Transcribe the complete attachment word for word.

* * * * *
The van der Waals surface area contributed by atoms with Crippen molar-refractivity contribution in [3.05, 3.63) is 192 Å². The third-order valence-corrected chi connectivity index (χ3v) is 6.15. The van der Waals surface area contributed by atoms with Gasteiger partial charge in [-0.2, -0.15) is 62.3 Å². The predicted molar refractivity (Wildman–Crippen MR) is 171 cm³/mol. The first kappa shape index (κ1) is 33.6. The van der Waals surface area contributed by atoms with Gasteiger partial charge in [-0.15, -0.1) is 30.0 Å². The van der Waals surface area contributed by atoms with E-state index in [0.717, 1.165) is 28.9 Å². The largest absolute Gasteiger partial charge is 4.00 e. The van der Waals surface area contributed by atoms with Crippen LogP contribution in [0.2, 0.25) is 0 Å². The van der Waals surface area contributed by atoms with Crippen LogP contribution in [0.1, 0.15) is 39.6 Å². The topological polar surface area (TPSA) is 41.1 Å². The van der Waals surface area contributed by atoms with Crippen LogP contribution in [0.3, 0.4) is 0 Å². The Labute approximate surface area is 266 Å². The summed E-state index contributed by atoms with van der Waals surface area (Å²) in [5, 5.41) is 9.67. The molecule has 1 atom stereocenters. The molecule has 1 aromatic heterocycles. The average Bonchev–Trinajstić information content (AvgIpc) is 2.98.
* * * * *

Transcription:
The van der Waals surface area contributed by atoms with Crippen molar-refractivity contribution in [3.05, 3.63) is 192 Å². The third-order valence-corrected chi connectivity index (χ3v) is 6.15. The van der Waals surface area contributed by atoms with Gasteiger partial charge in [-0.2, -0.15) is 62.3 Å². The predicted molar refractivity (Wildman–Crippen MR) is 171 cm³/mol. The first kappa shape index (κ1) is 33.6. The van der Waals surface area contributed by atoms with Gasteiger partial charge in [-0.15, -0.1) is 30.0 Å². The van der Waals surface area contributed by atoms with E-state index in [0.717, 1.165) is 28.9 Å². The largest absolute Gasteiger partial charge is 4.00 e. The van der Waals surface area contributed by atoms with Crippen LogP contribution in [0.2, 0.25) is 0 Å². The van der Waals surface area contributed by atoms with Crippen LogP contribution in [0.1, 0.15) is 39.6 Å². The topological polar surface area (TPSA) is 41.1 Å². The van der Waals surface area contributed by atoms with Crippen LogP contribution in [0.3, 0.4) is 0 Å². The Labute approximate surface area is 266 Å². The summed E-state index contributed by atoms with van der Waals surface area (Å²) in [5, 5.41) is 9.67. The molecule has 1 atom stereocenters. The molecule has 1 aromatic heterocycles. The average Bonchev–Trinajstić information content (AvgIpc) is 2.98.